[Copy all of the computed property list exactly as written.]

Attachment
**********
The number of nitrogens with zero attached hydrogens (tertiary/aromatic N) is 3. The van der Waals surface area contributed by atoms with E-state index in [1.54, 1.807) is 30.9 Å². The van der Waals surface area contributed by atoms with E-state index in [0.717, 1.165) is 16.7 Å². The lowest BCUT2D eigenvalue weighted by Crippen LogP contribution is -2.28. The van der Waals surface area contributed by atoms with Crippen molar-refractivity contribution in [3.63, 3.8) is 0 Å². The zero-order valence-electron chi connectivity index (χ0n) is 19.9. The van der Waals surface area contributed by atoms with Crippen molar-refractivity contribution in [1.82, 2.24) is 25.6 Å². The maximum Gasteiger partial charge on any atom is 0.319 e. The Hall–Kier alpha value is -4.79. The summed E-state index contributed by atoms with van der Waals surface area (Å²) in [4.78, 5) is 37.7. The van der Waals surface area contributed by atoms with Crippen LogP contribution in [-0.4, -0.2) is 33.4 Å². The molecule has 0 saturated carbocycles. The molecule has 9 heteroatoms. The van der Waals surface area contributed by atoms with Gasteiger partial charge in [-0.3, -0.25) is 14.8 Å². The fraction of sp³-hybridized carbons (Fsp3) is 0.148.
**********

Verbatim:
The number of nitrogens with zero attached hydrogens (tertiary/aromatic N) is 3. The van der Waals surface area contributed by atoms with E-state index in [1.54, 1.807) is 30.9 Å². The van der Waals surface area contributed by atoms with E-state index in [0.717, 1.165) is 16.7 Å². The lowest BCUT2D eigenvalue weighted by Crippen LogP contribution is -2.28. The van der Waals surface area contributed by atoms with Crippen molar-refractivity contribution in [3.63, 3.8) is 0 Å². The zero-order valence-electron chi connectivity index (χ0n) is 19.9. The van der Waals surface area contributed by atoms with Crippen molar-refractivity contribution in [1.82, 2.24) is 25.6 Å². The maximum Gasteiger partial charge on any atom is 0.319 e. The Hall–Kier alpha value is -4.79. The summed E-state index contributed by atoms with van der Waals surface area (Å²) in [4.78, 5) is 37.7. The van der Waals surface area contributed by atoms with Crippen LogP contribution in [-0.4, -0.2) is 33.4 Å². The molecule has 0 saturated carbocycles. The molecule has 9 heteroatoms. The van der Waals surface area contributed by atoms with Gasteiger partial charge in [-0.3, -0.25) is 14.8 Å². The fraction of sp³-hybridized carbons (Fsp3) is 0.148.